A sandwich is a food item, often consisting of two or more slices of bread with one or more fillings between them, or one slice of bread with a topping or toppings, commonly called an open sandwich. Sandwiches are a widely popular type of lunch food, typically taken to work or school, or picnics to be eaten as part of a packed lunch. They generally contain a combination of salad vegetables, meat, cheese, and a variety of sauces or savoury spreads. The bread can be used as it is, or it can be coated with any condiments to enhance flavor and texture. They are widely sold in restaurants and cafes.
Bread has been eaten with any meat or vegetables since Neolithic times. For example, the ancient Jewish sage Hillel the Elder is said to have placed meat from the Paschal lamb and bitter herbs between two pieces of matzah (or flat, unleavened bread) during Passover. During the Middle Ages, thick slabs of coarse and usually stale bread, called "trenchers", were used as plates. After a meal, the food-soaked trencher was fed to a dog or to beggars, or eaten by the diner. Trenchers were the precursors of open-face sandwiches. The immediate cultural precursor with a direct connection to the English sandwich was to be found in the Netherlands of the 17th century, where the naturalist John Ray observed that in the taverns beef hung from the rafters "which they cut into thin slices and eat with bread and butter laying the slices upon the butter"— explanatory specifications that reveal the Dutch belegde broodje was as yet unfamiliar in England.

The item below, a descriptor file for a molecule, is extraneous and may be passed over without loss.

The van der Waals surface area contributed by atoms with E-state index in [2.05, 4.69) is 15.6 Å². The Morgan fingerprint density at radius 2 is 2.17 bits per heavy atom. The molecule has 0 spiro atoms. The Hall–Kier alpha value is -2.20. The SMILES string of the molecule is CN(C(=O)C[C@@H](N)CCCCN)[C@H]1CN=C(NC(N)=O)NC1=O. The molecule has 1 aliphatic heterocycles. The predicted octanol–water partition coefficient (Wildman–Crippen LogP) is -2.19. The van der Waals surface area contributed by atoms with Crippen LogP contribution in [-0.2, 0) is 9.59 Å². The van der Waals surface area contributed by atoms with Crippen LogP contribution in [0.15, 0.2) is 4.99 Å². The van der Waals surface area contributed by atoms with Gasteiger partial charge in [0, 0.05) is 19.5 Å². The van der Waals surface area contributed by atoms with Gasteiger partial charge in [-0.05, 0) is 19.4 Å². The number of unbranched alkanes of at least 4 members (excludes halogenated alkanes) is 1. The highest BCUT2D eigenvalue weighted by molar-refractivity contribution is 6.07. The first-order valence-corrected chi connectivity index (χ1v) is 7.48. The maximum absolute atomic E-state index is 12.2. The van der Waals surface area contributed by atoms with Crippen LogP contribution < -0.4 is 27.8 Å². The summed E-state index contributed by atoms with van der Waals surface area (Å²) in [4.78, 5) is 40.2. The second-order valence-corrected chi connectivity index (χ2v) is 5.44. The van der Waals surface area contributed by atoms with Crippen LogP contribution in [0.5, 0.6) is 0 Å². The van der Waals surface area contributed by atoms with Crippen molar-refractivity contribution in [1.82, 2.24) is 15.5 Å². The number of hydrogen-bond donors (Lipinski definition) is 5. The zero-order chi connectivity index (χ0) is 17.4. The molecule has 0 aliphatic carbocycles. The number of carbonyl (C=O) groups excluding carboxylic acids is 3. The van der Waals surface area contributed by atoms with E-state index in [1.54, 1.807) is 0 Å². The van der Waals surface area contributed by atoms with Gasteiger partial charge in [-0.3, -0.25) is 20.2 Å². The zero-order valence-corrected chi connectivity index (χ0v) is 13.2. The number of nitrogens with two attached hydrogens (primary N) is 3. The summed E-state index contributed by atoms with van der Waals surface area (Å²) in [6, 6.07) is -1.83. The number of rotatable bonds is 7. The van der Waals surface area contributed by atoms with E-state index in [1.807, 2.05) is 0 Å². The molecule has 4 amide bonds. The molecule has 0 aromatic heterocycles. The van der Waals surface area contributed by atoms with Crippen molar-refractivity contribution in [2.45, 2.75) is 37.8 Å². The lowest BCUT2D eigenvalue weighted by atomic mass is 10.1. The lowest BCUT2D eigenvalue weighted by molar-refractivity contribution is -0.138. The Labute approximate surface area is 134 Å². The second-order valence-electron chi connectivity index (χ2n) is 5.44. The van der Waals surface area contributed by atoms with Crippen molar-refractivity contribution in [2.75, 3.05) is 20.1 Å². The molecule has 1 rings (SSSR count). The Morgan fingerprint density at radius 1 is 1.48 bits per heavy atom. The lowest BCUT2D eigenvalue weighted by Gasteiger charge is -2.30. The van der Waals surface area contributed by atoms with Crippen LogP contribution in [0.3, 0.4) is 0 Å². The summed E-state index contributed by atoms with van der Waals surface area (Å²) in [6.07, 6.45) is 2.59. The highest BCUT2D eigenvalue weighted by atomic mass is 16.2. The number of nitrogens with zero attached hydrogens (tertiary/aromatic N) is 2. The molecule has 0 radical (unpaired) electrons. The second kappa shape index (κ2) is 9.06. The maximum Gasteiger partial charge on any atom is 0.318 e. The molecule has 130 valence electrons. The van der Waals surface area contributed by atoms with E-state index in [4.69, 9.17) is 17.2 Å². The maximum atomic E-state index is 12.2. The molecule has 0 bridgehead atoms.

Initially perceived as food men shared while gaming and drinking at night, the sandwich slowly began appearing in polite society as a late-night meal among the aristocracy. The sandwich's popularity in Spain and England increased dramatically during the 19th century, when the rise of an industrial society and the working classes made fast, portable, and inexpensive meals essential.
It was at the same time that the sandwich finally began to appear outside of Europe. In the United States, the sandwich was first promoted as an elaborate meal at supper. By the early 20th century, as bread became a staple of the United States diet, the sandwich became the same kind of popular, quick meal as was widespread in the Mediterranean.
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